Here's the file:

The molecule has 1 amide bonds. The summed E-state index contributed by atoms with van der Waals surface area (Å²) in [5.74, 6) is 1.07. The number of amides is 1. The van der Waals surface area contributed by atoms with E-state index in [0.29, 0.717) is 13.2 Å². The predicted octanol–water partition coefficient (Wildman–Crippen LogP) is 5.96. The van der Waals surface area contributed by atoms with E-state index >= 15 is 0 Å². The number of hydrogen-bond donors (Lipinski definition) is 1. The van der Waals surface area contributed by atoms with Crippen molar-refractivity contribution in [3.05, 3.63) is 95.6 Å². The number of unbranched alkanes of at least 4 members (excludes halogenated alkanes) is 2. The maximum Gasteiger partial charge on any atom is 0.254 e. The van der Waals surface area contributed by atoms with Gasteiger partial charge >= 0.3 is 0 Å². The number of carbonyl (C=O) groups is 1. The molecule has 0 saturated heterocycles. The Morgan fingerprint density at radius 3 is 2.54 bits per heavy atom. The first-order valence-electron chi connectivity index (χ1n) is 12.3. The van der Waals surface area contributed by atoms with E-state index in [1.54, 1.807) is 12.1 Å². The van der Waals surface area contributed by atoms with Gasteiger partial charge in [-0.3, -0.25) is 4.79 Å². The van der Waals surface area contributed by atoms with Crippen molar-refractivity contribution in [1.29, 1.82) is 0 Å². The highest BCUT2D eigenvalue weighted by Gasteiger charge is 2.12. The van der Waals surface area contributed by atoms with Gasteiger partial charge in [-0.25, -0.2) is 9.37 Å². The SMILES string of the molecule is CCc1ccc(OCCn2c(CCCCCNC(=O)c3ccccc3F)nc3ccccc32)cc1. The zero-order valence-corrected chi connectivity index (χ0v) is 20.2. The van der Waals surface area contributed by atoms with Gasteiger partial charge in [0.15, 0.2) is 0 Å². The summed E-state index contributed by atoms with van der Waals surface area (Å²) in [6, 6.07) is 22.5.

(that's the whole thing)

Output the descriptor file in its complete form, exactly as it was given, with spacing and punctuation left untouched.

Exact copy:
The molecule has 1 amide bonds. The summed E-state index contributed by atoms with van der Waals surface area (Å²) in [5.74, 6) is 1.07. The number of amides is 1. The van der Waals surface area contributed by atoms with E-state index in [0.29, 0.717) is 13.2 Å². The predicted octanol–water partition coefficient (Wildman–Crippen LogP) is 5.96. The van der Waals surface area contributed by atoms with E-state index >= 15 is 0 Å². The number of hydrogen-bond donors (Lipinski definition) is 1. The van der Waals surface area contributed by atoms with Crippen molar-refractivity contribution in [3.05, 3.63) is 95.6 Å². The number of unbranched alkanes of at least 4 members (excludes halogenated alkanes) is 2. The maximum Gasteiger partial charge on any atom is 0.254 e. The van der Waals surface area contributed by atoms with Gasteiger partial charge >= 0.3 is 0 Å². The number of carbonyl (C=O) groups is 1. The molecule has 0 saturated heterocycles. The Morgan fingerprint density at radius 3 is 2.54 bits per heavy atom. The first-order valence-electron chi connectivity index (χ1n) is 12.3. The van der Waals surface area contributed by atoms with E-state index in [1.54, 1.807) is 12.1 Å². The van der Waals surface area contributed by atoms with Gasteiger partial charge in [-0.3, -0.25) is 4.79 Å². The van der Waals surface area contributed by atoms with Crippen molar-refractivity contribution in [1.29, 1.82) is 0 Å². The highest BCUT2D eigenvalue weighted by Gasteiger charge is 2.12. The van der Waals surface area contributed by atoms with Gasteiger partial charge in [-0.25, -0.2) is 9.37 Å². The SMILES string of the molecule is CCc1ccc(OCCn2c(CCCCCNC(=O)c3ccccc3F)nc3ccccc32)cc1. The zero-order valence-corrected chi connectivity index (χ0v) is 20.2. The van der Waals surface area contributed by atoms with Gasteiger partial charge in [0.15, 0.2) is 0 Å². The summed E-state index contributed by atoms with van der Waals surface area (Å²) in [6, 6.07) is 22.5.